Sun Dec 8th through Sat the 14th, 2019 at Vancouver Convention Center
---- Summary ---- The authors contribute a dataset of microscopy images to benchmark image classifier generalization. The dataset contains tens of thousands of 64x64 pixel images of cells. Each image shows cells labelled with a fluorescent protein. In total, seven different fluorescent proteins were employed. The authors consider the image analysis task of classifying images w.r.t. these seven fluorescent labels. The data is divided into a number of sub-sets according to properties that are hypothesized to yield significant covariate shifts, like acquisition day, acquisition site and microscope, and position of the imaged cells on the imaged grid of wells on a plate (center vs fringes). The authors quantitatively evaluate classical and state of the art methods in terms of generalization from a training set (drawn from all sub-sets) to the individual subsets. They show that the performance of all evaluated methods drops considerably for all kinds of transfer. Furthermore, they show that a drop in performance when transferring to one subset is not necessarily indicative of the performance when transferred to another subset. ---- Comments ---- The paper is easy to follow as it is clearly written and well-organized. The authors contribute a novel, large dataset of images and benchmark known methods for image classification. The dataset appears to be immensely useful for method development / benchmarking of transfer learning techniques. That said, it did not become fully clear to me what the added benefit of the proposed dataset is, compared to the cited related work from biology as well as computer vision. More images? Known reasons for covariate shift? Readily available as benchmark? The authors exclusively consider the case of training on a training set (supervised or unsupervised) and then evaluating on their test sets. They do not evaluate any method for unsupervised transfer learning on the test sets. There are probably good reasons for limiting the evaluation this way. A respective discussion would improve clarity. Furthermore, the relevance of the considered classification task for applications in Biology is not discussed. I am not aware of an application where the fluorescent stain used for sample prep is unknown after imaging and has to be classified automatically. Is the dataset intended purely for technical method development, or is there a related application in Biology? Please discuss. --- Post Author Feedback --- The author feedback clarified that the biological application they consider is protein *localization*, and not protein classification. The latter would be a toy task because labelled proteins would be known a priori. The proteins used in the proposed dataset have known localizations, and hence in this case the classification task coincides with the localization task. If I understand correctly, the idea is that proteins different from the 7 used in their dataset, with varying localizations indicative of cell function and stress, would be labelled in "real" application data. Is protein localization always unique in these cases? Isn't transfer to such "real" data potentially much harder than within the different test sets of the studied data? In summary, I still don't fully understand to which extent the presented data and classification task is a "toy task" w.r.t. the targeted application of protein localization.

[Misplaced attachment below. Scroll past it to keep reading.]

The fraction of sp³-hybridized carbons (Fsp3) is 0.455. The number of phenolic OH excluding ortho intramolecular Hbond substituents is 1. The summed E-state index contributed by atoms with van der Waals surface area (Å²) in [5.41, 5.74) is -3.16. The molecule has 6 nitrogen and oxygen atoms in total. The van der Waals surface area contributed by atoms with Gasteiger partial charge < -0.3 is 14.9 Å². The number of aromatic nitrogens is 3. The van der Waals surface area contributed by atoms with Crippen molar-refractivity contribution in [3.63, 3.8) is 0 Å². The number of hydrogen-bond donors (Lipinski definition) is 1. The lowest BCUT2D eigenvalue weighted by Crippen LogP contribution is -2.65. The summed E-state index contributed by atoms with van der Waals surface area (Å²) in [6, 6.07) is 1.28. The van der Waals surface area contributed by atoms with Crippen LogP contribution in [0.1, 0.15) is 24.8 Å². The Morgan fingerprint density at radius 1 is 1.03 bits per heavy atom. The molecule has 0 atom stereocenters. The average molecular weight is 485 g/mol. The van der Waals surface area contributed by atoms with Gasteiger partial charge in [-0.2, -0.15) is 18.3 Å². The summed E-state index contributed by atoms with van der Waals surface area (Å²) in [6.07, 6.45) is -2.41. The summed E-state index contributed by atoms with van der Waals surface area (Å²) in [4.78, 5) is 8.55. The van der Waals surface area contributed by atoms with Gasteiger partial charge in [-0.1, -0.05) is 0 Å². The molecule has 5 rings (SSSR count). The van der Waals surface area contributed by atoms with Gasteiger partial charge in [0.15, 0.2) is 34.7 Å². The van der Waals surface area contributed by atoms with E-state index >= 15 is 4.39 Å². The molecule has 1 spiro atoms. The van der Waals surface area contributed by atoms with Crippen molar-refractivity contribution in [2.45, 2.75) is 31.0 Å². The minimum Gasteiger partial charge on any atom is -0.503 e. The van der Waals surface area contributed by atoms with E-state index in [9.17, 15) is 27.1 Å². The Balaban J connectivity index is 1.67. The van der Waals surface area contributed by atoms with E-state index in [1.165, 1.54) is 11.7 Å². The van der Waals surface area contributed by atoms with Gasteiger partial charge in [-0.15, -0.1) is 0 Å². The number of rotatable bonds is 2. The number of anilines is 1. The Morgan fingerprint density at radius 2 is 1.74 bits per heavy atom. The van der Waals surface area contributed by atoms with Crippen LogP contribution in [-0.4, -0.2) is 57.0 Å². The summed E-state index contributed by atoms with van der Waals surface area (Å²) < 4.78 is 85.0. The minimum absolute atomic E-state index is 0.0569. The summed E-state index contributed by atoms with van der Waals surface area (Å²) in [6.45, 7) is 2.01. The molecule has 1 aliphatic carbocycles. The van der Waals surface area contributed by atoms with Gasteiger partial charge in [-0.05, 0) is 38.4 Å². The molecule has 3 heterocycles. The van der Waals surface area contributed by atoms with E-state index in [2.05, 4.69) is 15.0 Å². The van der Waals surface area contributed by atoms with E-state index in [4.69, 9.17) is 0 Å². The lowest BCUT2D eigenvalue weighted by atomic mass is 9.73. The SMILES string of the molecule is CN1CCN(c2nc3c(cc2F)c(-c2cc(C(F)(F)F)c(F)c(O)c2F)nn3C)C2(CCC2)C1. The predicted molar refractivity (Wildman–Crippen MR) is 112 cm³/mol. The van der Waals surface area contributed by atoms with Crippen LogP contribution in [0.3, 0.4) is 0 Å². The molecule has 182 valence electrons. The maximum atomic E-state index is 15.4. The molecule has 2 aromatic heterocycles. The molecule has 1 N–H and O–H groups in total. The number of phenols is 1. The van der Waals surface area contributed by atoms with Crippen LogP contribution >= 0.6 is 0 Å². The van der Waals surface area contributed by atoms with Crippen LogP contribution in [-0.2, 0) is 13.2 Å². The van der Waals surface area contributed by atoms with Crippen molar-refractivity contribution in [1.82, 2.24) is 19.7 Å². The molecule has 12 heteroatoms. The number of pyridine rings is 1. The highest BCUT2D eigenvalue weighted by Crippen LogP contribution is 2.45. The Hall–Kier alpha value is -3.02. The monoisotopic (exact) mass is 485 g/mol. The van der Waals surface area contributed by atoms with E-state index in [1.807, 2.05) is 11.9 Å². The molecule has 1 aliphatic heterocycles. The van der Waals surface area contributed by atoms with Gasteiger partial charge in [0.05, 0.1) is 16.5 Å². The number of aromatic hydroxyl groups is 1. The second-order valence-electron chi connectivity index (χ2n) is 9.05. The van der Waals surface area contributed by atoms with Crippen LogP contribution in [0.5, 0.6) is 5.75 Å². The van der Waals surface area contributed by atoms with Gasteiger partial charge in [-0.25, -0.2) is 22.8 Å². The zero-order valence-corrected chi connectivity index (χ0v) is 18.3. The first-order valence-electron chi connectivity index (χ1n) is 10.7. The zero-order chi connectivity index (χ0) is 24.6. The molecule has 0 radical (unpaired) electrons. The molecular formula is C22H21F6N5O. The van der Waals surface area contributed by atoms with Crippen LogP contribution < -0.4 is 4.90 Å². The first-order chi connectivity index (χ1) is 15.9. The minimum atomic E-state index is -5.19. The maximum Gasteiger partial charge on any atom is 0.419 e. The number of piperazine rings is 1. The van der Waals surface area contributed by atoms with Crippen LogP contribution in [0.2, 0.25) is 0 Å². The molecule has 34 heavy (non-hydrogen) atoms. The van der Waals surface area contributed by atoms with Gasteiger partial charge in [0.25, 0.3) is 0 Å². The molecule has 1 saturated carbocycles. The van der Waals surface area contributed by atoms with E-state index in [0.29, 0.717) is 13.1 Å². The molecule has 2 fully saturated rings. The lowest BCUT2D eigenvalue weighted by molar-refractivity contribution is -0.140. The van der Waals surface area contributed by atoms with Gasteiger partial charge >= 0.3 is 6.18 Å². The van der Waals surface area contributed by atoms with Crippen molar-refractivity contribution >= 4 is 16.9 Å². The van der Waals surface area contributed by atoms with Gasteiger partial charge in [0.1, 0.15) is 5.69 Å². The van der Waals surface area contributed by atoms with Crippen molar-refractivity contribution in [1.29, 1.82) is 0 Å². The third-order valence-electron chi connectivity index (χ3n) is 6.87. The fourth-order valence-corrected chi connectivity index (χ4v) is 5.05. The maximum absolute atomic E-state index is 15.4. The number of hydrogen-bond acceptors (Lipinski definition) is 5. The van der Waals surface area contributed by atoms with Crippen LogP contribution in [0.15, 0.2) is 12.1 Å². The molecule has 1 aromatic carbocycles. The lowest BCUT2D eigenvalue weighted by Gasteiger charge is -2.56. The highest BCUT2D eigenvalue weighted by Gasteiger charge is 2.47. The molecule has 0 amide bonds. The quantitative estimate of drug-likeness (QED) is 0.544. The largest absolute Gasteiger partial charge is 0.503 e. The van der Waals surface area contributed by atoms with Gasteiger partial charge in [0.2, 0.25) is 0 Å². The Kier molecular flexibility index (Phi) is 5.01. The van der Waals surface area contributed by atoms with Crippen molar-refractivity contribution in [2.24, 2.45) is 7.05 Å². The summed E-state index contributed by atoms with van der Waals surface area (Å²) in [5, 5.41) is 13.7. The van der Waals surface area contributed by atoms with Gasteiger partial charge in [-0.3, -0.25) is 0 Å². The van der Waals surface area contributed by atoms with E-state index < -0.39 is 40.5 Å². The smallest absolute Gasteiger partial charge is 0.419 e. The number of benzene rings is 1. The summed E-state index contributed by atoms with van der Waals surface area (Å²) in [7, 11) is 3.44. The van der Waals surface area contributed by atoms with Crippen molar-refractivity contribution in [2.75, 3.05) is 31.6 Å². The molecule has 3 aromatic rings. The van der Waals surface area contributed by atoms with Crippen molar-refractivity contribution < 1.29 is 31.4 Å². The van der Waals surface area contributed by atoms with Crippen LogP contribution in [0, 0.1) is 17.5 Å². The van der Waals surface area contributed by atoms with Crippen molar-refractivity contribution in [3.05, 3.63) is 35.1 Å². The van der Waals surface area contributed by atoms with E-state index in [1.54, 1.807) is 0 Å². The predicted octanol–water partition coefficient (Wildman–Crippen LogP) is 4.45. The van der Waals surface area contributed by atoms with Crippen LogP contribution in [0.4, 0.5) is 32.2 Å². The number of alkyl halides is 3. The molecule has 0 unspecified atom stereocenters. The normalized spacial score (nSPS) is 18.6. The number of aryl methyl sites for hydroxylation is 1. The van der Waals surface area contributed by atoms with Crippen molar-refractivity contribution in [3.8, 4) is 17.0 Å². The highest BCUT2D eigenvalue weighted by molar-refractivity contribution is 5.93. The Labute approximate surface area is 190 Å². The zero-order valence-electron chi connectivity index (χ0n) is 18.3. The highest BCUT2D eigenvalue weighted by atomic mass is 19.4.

This paper proposed a good motivation on the issues of existing out-of-sample detection work, and then proposed a new dataset that helps to evaluate the quality of out-of-sample results. Based on this new dataset, the paper further conducted an empirical study of existing baselines and showed the challenges of solving the out-of-sample problem. The value of this work mainly lies in the creation of the new dataset that helps to address the out-of-sample detection problems.
This works provides an original, high quality, and clearly explained contribution to the field of machine learning - in the form of a valuable dataset. I expect this dataset to have a significant impact on the field perhaps becoming a new benchmark.